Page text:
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This chapter discusses the evolution of German views on public debt 1850–1920, referring to three strands of secondary literature: (1) German retrospectives on public…
This chapter discusses the evolution of German views on public debt 1850–1920, referring to three strands of secondary literature: (1) German retrospectives on public finance, (2) the historical literature with a public choice perspective, and (3) contributions to public/constitutional law, mainly referring to Lorenz von Stein. The skeptic view of public debt endorsed by authors of the second half of the period is shown to be related to politico-economic issues of state agency combined with new state functions, rather than to the rejection of Dietzel’s Proto-Keynesian macroeconomic reasoning.
This paper is a keynote address prepared for a conference on “Entangled Political Economy” sponsored by the Wirth Institute. In keeping with the conventions of such an…
This paper is a keynote address prepared for a conference on “Entangled Political Economy” sponsored by the Wirth Institute. In keeping with the conventions of such an address, I look both backward and forward, while placing more emphasis on looking forward. In looking backward, I compare and contrast two orientations toward political economy: additive and entangled. In looking forward, I explore some of the analytical challenges that confront efforts to pursue a vision of entangled political economy. While these challenges are substantive in character, those efforts necessarily rest on methodological presumptions. Accordingly, the paper opens by reviewing some of those methodological presumptions before turning to the substantive articulations and challenges.
Traditional public choice analysis implicitly views political outcomes as the intention of a single-minded person. This view is seriously misguided. Rather than viewing politics as being done by one person or a group of persons acting in concert, this chapter presents an Austrian economist’s thoughts on what an Austrian theory of public choice would look like. Particular attention is paid to the emergent, rather than additive, quality that political outcomes exhibit.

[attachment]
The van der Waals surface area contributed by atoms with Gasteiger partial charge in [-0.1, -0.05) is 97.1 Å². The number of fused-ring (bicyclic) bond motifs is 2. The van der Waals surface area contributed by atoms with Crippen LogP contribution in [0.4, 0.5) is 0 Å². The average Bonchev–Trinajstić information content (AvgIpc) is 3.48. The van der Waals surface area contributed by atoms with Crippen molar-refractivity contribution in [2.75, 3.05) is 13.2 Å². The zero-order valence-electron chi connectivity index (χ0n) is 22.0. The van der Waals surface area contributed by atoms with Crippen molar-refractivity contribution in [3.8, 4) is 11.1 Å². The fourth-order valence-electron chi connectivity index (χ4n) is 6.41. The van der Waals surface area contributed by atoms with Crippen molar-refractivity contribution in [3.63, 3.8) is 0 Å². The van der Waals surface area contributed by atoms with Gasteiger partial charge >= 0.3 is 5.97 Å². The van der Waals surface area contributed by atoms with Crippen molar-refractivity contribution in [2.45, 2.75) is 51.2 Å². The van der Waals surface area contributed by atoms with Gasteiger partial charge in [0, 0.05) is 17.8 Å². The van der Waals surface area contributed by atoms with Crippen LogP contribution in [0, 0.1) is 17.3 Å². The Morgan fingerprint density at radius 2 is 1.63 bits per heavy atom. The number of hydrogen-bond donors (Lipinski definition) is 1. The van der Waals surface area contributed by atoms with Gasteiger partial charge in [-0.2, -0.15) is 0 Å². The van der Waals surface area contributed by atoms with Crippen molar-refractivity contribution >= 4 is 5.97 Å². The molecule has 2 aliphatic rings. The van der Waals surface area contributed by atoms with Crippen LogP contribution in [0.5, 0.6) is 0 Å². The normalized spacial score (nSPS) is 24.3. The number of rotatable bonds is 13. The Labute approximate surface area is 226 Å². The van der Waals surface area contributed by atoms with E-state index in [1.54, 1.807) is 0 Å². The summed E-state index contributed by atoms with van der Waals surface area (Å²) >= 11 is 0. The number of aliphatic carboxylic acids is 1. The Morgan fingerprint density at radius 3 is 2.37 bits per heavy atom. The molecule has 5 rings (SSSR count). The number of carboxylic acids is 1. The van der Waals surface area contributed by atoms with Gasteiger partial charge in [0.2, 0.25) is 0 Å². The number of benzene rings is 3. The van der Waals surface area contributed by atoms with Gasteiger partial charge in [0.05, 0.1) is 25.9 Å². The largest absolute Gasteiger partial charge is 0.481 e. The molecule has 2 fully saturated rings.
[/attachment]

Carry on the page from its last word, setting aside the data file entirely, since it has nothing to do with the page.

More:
Traditional Austrian cycle theory starts from general equilibrium and explains how an expansion of bank credit unmatched by an expansion of saving can create a cycle of…
Traditional Austrian cycle theory starts from general equilibrium and explains how an expansion of bank credit unmatched by an expansion of saving can create a cycle of boom-and-bust, and with the bust followed by restoration of normality. In contrast, this paper offers a non-equilibrium reformulation of those earlier Austrian insights, which expands and refocuses the analytical agenda of macro theory. Our key analytical feature is the conceptualization of a macro economy as constituted through an open-ended ecology of plans. Within this framework, macro variables are not primitives but are derivative from micro-level interaction. In turn, the computation of optimizing actions is beset with undecidability. The theory of entrepreneurial choice that is suitable for this analytical framework is based on rule-following or algorithmic choice and not on computational maximization. What results is a macro ecology, the internal operation of which entails natural volatility. What are called policy actions, moreover, operate inside and not outside the ecology, and can create induce volatility within the ecology.
Political economy is a term in wide use and has been for centuries. Yet standard economic theory reduces politics to ethics or economics. This reduction is enabled by the…